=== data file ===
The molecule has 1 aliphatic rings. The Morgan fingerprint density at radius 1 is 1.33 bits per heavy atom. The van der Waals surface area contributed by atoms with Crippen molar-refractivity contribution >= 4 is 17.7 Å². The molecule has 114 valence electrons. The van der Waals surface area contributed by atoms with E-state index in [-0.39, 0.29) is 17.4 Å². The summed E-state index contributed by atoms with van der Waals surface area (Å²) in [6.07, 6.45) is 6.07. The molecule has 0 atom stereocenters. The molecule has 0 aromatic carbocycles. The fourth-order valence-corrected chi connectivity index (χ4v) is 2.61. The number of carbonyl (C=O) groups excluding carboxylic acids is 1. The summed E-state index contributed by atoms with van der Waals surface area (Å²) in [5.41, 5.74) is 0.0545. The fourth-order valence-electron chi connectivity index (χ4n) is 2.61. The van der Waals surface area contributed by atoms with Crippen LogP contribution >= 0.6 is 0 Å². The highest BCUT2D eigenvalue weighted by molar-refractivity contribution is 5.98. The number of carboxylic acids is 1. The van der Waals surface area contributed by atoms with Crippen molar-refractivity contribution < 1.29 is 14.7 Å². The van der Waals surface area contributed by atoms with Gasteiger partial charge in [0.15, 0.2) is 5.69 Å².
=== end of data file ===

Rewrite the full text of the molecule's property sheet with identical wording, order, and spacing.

The molecule has 1 aliphatic rings. The Morgan fingerprint density at radius 1 is 1.33 bits per heavy atom. The van der Waals surface area contributed by atoms with Crippen molar-refractivity contribution >= 4 is 17.7 Å². The molecule has 114 valence electrons. The van der Waals surface area contributed by atoms with E-state index in [-0.39, 0.29) is 17.4 Å². The summed E-state index contributed by atoms with van der Waals surface area (Å²) in [6.07, 6.45) is 6.07. The molecule has 0 atom stereocenters. The molecule has 0 aromatic carbocycles. The fourth-order valence-corrected chi connectivity index (χ4v) is 2.61. The number of carbonyl (C=O) groups excluding carboxylic acids is 1. The summed E-state index contributed by atoms with van der Waals surface area (Å²) in [5.41, 5.74) is 0.0545. The fourth-order valence-electron chi connectivity index (χ4n) is 2.61. The van der Waals surface area contributed by atoms with Crippen LogP contribution >= 0.6 is 0 Å². The highest BCUT2D eigenvalue weighted by molar-refractivity contribution is 5.98. The number of carboxylic acids is 1. The van der Waals surface area contributed by atoms with Crippen molar-refractivity contribution < 1.29 is 14.7 Å². The van der Waals surface area contributed by atoms with Gasteiger partial charge in [0.15, 0.2) is 5.69 Å².